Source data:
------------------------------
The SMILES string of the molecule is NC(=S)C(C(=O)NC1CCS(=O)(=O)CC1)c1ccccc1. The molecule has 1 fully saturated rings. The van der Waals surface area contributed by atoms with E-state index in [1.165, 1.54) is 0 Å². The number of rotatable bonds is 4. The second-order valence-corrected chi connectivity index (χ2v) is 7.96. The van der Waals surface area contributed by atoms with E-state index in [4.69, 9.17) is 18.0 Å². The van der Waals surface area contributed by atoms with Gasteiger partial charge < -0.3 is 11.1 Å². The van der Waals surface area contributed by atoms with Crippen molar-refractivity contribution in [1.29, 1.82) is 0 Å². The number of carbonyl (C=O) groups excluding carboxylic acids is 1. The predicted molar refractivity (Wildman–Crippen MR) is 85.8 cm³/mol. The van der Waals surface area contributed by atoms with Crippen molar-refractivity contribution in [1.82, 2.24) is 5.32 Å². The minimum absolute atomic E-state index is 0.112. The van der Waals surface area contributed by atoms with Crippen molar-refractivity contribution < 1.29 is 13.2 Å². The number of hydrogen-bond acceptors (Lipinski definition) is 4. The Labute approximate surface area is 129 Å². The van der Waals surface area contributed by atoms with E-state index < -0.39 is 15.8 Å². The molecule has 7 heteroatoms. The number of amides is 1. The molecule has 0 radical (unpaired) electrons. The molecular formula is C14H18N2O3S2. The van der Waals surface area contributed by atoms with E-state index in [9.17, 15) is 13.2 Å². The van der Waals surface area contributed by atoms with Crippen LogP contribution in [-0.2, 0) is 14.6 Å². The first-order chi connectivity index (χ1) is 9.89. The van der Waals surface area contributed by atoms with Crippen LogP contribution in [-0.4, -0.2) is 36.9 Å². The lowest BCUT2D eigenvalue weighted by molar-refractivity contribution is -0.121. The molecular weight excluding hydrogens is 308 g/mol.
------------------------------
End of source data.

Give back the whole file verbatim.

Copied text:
The SMILES string of the molecule is NC(=S)C(C(=O)NC1CCS(=O)(=O)CC1)c1ccccc1. The molecule has 1 fully saturated rings. The van der Waals surface area contributed by atoms with E-state index in [1.165, 1.54) is 0 Å². The number of rotatable bonds is 4. The second-order valence-corrected chi connectivity index (χ2v) is 7.96. The van der Waals surface area contributed by atoms with E-state index in [4.69, 9.17) is 18.0 Å². The van der Waals surface area contributed by atoms with Gasteiger partial charge < -0.3 is 11.1 Å². The van der Waals surface area contributed by atoms with Crippen molar-refractivity contribution in [1.29, 1.82) is 0 Å². The number of carbonyl (C=O) groups excluding carboxylic acids is 1. The predicted molar refractivity (Wildman–Crippen MR) is 85.8 cm³/mol. The van der Waals surface area contributed by atoms with Crippen molar-refractivity contribution in [1.82, 2.24) is 5.32 Å². The minimum absolute atomic E-state index is 0.112. The van der Waals surface area contributed by atoms with Crippen molar-refractivity contribution < 1.29 is 13.2 Å². The number of hydrogen-bond acceptors (Lipinski definition) is 4. The Labute approximate surface area is 129 Å². The van der Waals surface area contributed by atoms with E-state index < -0.39 is 15.8 Å². The molecule has 7 heteroatoms. The number of amides is 1. The molecule has 0 radical (unpaired) electrons. The molecular formula is C14H18N2O3S2. The van der Waals surface area contributed by atoms with E-state index in [9.17, 15) is 13.2 Å². The van der Waals surface area contributed by atoms with Crippen LogP contribution in [-0.2, 0) is 14.6 Å². The first-order chi connectivity index (χ1) is 9.89. The van der Waals surface area contributed by atoms with Crippen LogP contribution in [-0.4, -0.2) is 36.9 Å². The lowest BCUT2D eigenvalue weighted by molar-refractivity contribution is -0.121. The molecular weight excluding hydrogens is 308 g/mol.